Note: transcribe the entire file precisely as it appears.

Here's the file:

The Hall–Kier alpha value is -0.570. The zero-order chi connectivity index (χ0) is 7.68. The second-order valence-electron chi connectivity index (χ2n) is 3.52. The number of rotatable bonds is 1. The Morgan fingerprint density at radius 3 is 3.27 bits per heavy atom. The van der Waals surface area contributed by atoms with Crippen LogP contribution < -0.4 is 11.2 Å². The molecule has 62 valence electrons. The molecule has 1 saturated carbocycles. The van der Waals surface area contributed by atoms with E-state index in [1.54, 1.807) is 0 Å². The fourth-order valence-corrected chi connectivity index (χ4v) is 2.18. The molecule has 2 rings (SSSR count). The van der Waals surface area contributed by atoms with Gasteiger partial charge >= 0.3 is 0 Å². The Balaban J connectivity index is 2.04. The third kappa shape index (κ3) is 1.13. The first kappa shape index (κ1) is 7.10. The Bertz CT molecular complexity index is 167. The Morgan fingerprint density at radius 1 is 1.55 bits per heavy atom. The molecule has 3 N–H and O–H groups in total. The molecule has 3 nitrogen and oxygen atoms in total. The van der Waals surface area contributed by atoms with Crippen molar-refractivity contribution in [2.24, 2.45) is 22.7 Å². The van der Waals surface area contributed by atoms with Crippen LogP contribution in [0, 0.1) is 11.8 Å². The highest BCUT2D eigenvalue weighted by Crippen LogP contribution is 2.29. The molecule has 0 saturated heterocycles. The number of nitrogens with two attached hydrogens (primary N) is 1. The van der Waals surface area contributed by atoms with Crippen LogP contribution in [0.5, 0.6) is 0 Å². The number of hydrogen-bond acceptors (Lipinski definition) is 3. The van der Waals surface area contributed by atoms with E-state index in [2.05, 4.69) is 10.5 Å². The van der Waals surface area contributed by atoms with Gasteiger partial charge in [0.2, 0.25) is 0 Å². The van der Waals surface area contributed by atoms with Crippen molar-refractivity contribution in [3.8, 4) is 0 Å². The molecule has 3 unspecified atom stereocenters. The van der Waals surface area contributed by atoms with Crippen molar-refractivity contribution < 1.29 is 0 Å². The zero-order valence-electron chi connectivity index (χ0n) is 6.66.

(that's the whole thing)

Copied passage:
The Hall–Kier alpha value is -0.570. The zero-order chi connectivity index (χ0) is 7.68. The second-order valence-electron chi connectivity index (χ2n) is 3.52. The number of rotatable bonds is 1. The Morgan fingerprint density at radius 3 is 3.27 bits per heavy atom. The van der Waals surface area contributed by atoms with Crippen LogP contribution < -0.4 is 11.2 Å². The molecule has 62 valence electrons. The molecule has 1 saturated carbocycles. The van der Waals surface area contributed by atoms with E-state index in [1.54, 1.807) is 0 Å². The fourth-order valence-corrected chi connectivity index (χ4v) is 2.18. The molecule has 2 rings (SSSR count). The van der Waals surface area contributed by atoms with Gasteiger partial charge >= 0.3 is 0 Å². The Balaban J connectivity index is 2.04. The third kappa shape index (κ3) is 1.13. The first kappa shape index (κ1) is 7.10. The Bertz CT molecular complexity index is 167. The Morgan fingerprint density at radius 1 is 1.55 bits per heavy atom. The molecule has 3 N–H and O–H groups in total. The molecule has 3 nitrogen and oxygen atoms in total. The van der Waals surface area contributed by atoms with Crippen molar-refractivity contribution in [2.24, 2.45) is 22.7 Å². The van der Waals surface area contributed by atoms with Crippen LogP contribution in [0, 0.1) is 11.8 Å². The highest BCUT2D eigenvalue weighted by Crippen LogP contribution is 2.29. The molecule has 0 saturated heterocycles. The number of nitrogens with two attached hydrogens (primary N) is 1. The van der Waals surface area contributed by atoms with Crippen LogP contribution in [0.5, 0.6) is 0 Å². The number of hydrogen-bond acceptors (Lipinski definition) is 3. The van der Waals surface area contributed by atoms with E-state index in [2.05, 4.69) is 10.5 Å². The van der Waals surface area contributed by atoms with Gasteiger partial charge in [0.2, 0.25) is 0 Å². The van der Waals surface area contributed by atoms with Crippen molar-refractivity contribution in [3.8, 4) is 0 Å². The molecule has 3 unspecified atom stereocenters. The van der Waals surface area contributed by atoms with Crippen molar-refractivity contribution < 1.29 is 0 Å². The zero-order valence-electron chi connectivity index (χ0n) is 6.66.